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Session 10

Performance

The approach to performance will depend to a great extent on the given circumstances; whether the gig is for a solo piano or a trio or a larger group; whether the venue requires an amplification system; whether the situation is a jazz club or a bar or a concert hall. These various situations will make different demands on the musicians.

The following recommendations are offered from the experience of the author and it is hoped that they will be helpful in all situations.

1. If the gig is professional then the fee must be agreed before hand and the leader must be responsible for the payment of each individual in the group (getting 'cooled out'). The normal tradition (at least in the UK) is that each member of the group receives the same fee.

2. Arrive at the venue at least half an hour before the gig is due to start. Set up drums and mikes etc. so that all testing of equipment is completed before the music starts. No musicians are to 'hang around' on stage 'fiddling' with gear. The performance must start with a good entry of players. It's a good idea to open a concert with musicians appearing on stage one at a time. In this way the drummer can start with a good 'up tempo' rhythm for a few measures, then the bass player joins him with a twelve bar blues followed by the pianist, and so on until the whole group is assembled. The MC might introduce each member as he arrives on stage.

3. It is always good to start the program with a good 'up tempo' number with which all the players are familiar and confident. Be sure to smile at each other and at the audience. If you are not happy your audience will pick it up immediately and go home.

4 Never play after a disco or before. Disc jockeys are to be avoided at all costs.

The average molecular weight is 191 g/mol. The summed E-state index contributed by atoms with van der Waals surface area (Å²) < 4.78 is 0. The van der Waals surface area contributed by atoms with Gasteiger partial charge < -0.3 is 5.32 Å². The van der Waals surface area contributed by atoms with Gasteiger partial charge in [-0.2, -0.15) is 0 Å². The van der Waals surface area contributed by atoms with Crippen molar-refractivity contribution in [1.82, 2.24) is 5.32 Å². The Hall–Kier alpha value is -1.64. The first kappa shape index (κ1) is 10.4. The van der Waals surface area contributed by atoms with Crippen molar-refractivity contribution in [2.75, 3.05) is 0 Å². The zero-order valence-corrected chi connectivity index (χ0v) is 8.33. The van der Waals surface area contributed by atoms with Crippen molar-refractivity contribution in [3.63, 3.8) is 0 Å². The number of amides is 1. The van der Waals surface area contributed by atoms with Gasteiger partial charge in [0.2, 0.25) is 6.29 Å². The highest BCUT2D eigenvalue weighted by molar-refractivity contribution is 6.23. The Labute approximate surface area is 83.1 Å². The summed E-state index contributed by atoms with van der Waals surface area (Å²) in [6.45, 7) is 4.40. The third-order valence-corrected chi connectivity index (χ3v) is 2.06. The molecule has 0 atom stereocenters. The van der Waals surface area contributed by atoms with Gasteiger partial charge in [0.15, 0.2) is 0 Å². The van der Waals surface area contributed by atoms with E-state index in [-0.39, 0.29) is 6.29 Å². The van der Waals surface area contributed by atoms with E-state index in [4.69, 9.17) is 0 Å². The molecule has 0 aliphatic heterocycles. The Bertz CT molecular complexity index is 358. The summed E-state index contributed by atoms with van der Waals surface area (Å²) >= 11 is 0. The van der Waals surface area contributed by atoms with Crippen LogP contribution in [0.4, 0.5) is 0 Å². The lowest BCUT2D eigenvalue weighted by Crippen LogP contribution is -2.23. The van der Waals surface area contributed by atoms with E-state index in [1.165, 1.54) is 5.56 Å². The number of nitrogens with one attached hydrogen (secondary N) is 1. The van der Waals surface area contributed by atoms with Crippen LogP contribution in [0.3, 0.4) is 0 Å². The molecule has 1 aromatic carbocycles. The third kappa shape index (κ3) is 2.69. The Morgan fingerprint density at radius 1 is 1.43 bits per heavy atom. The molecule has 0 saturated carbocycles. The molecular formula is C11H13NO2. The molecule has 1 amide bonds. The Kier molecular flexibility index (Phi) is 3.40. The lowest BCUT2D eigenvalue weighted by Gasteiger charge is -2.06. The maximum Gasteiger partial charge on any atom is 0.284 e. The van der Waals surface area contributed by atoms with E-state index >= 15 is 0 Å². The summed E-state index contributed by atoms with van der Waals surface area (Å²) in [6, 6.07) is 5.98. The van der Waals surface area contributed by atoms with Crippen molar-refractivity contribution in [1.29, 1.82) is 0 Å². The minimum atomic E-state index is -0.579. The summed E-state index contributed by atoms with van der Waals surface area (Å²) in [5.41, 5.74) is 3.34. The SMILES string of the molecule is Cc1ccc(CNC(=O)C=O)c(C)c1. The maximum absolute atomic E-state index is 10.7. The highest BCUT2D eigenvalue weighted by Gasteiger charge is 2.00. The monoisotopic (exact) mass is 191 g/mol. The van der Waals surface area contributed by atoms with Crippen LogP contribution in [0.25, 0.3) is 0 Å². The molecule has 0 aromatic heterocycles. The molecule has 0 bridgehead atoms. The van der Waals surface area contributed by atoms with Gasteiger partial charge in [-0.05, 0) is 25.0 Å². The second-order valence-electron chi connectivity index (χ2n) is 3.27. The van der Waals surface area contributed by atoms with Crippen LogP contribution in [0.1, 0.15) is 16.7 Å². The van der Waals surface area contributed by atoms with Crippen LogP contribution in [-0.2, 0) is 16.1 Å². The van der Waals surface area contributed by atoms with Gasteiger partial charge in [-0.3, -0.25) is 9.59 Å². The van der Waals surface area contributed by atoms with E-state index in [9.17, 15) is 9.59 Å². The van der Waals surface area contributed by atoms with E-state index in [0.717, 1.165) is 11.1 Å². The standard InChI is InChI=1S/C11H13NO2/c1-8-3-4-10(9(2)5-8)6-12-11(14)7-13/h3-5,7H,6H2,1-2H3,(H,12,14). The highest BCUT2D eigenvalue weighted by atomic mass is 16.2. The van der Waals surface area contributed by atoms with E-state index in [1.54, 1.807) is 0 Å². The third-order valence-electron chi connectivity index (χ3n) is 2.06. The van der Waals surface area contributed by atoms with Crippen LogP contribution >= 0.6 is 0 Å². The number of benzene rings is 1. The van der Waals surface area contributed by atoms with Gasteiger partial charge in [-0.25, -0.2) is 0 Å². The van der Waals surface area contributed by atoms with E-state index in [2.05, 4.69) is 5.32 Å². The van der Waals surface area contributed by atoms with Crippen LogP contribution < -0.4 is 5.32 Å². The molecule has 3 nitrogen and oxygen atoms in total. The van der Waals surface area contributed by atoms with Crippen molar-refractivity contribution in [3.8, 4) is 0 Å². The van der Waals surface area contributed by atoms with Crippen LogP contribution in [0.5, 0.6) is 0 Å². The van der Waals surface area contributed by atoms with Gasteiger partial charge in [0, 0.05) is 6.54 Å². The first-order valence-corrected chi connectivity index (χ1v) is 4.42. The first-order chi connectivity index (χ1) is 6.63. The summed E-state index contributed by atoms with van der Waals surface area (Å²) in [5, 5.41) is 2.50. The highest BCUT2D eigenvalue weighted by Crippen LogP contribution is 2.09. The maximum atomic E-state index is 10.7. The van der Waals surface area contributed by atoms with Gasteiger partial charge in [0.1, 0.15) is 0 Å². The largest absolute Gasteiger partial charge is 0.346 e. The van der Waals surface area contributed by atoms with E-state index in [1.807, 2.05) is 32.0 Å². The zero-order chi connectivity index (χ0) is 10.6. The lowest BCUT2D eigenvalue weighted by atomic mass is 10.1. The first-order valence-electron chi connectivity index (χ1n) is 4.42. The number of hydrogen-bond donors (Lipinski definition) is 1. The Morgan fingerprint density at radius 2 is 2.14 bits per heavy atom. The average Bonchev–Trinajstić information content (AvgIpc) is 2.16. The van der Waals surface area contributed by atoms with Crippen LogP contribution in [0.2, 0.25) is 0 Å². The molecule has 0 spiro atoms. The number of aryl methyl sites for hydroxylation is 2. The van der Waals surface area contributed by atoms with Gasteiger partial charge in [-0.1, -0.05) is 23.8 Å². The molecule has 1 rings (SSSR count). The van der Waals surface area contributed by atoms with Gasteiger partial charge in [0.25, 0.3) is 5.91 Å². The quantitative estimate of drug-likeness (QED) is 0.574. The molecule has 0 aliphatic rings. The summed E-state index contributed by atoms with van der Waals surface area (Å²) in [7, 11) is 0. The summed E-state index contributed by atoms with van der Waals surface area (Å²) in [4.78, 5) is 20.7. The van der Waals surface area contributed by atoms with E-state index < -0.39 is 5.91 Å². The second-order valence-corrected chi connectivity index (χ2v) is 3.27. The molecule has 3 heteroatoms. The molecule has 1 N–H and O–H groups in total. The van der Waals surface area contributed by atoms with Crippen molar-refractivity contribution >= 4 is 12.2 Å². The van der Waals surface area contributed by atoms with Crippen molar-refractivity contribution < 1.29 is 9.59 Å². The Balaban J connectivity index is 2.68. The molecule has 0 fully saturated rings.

5. Plan your 'sets' carefully before hand. Never be in a situation in which you are wondering what to play next. Each set should have three numbers which should have something in common ie. the same composer, but have contrasting rhythms and keys. The set should be introduced by the leader before playing. A space of three minutes should be allowed between sets.

6 Each number should be performed according to an agreed formula. The following is a typical example:-

a) A clear introduction of four or eight measures, usually from the piano.
b) The 'head' is played by soloist with rhythm section.
c) Each player then takes one or two improvised solos in turn.
d) The pianist (or other soloist) plays one chorus of 'fours' with the drums (four bar exchanges - see Session 7 ).
e) The head is played once again with a good clear ending - usually a coda of four or eight bars.

7. The leader of the group should be placed so that she can be seen by all players. The leader is responsible for setting the tempos and counting in each number.

8. If you are booked at a new venue, make sure you have the date and time right and you have a map with the venue clearly marked. It is good if a musician can read music - it is good if a musician can busk - but it is vital that a musician turns up at the right time and in the right place.

Have a good gig. In conclusion, a jazz musician can only be as good as her degree of exposure to all music regardless of the instrument or the period and, of course, as his degree of technical mastery of his instrument.